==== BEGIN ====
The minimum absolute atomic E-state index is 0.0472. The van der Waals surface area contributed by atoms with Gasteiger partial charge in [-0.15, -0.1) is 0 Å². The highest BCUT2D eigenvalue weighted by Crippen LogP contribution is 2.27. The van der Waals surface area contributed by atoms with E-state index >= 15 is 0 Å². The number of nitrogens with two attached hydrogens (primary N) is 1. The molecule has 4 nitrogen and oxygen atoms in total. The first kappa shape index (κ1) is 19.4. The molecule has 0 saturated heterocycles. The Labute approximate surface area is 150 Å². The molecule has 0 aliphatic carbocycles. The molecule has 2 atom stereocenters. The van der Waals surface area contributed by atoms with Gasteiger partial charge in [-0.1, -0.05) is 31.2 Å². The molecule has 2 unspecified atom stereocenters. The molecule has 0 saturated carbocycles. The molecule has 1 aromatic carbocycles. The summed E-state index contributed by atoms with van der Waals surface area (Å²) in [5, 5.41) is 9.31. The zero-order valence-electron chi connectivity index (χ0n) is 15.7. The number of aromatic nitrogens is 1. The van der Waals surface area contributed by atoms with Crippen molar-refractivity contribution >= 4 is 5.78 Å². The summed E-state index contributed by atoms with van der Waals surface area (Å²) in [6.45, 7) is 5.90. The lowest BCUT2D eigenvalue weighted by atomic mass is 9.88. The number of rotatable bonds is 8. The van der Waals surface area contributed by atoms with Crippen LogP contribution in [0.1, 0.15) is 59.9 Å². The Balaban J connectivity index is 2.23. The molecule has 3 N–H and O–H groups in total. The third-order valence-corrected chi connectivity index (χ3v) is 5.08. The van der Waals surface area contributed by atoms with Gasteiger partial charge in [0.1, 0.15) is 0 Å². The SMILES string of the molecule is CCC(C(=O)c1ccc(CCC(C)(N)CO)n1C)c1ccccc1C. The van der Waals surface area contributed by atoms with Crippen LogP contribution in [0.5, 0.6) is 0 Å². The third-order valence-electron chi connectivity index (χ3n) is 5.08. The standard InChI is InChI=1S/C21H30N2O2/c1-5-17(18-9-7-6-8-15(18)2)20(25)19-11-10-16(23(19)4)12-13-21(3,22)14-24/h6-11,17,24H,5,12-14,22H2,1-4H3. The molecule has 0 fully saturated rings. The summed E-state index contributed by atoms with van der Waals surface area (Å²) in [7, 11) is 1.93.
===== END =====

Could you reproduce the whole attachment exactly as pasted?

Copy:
The minimum absolute atomic E-state index is 0.0472. The van der Waals surface area contributed by atoms with Gasteiger partial charge in [-0.15, -0.1) is 0 Å². The highest BCUT2D eigenvalue weighted by Crippen LogP contribution is 2.27. The van der Waals surface area contributed by atoms with E-state index >= 15 is 0 Å². The number of nitrogens with two attached hydrogens (primary N) is 1. The molecule has 4 nitrogen and oxygen atoms in total. The first kappa shape index (κ1) is 19.4. The molecule has 0 saturated heterocycles. The Labute approximate surface area is 150 Å². The molecule has 0 aliphatic carbocycles. The molecule has 2 atom stereocenters. The van der Waals surface area contributed by atoms with Gasteiger partial charge in [-0.1, -0.05) is 31.2 Å². The molecule has 2 unspecified atom stereocenters. The molecule has 0 saturated carbocycles. The molecule has 1 aromatic carbocycles. The summed E-state index contributed by atoms with van der Waals surface area (Å²) in [5, 5.41) is 9.31. The zero-order valence-electron chi connectivity index (χ0n) is 15.7. The number of aromatic nitrogens is 1. The van der Waals surface area contributed by atoms with Crippen molar-refractivity contribution >= 4 is 5.78 Å². The summed E-state index contributed by atoms with van der Waals surface area (Å²) in [6.45, 7) is 5.90. The lowest BCUT2D eigenvalue weighted by atomic mass is 9.88. The number of rotatable bonds is 8. The van der Waals surface area contributed by atoms with Crippen LogP contribution in [0.1, 0.15) is 59.9 Å². The Balaban J connectivity index is 2.23. The molecule has 3 N–H and O–H groups in total. The third-order valence-corrected chi connectivity index (χ3v) is 5.08. The van der Waals surface area contributed by atoms with Gasteiger partial charge in [0.1, 0.15) is 0 Å². The SMILES string of the molecule is CCC(C(=O)c1ccc(CCC(C)(N)CO)n1C)c1ccccc1C. The van der Waals surface area contributed by atoms with Crippen LogP contribution in [0.5, 0.6) is 0 Å². The third-order valence-electron chi connectivity index (χ3n) is 5.08. The standard InChI is InChI=1S/C21H30N2O2/c1-5-17(18-9-7-6-8-15(18)2)20(25)19-11-10-16(23(19)4)12-13-21(3,22)14-24/h6-11,17,24H,5,12-14,22H2,1-4H3. The molecule has 0 fully saturated rings. The summed E-state index contributed by atoms with van der Waals surface area (Å²) in [7, 11) is 1.93.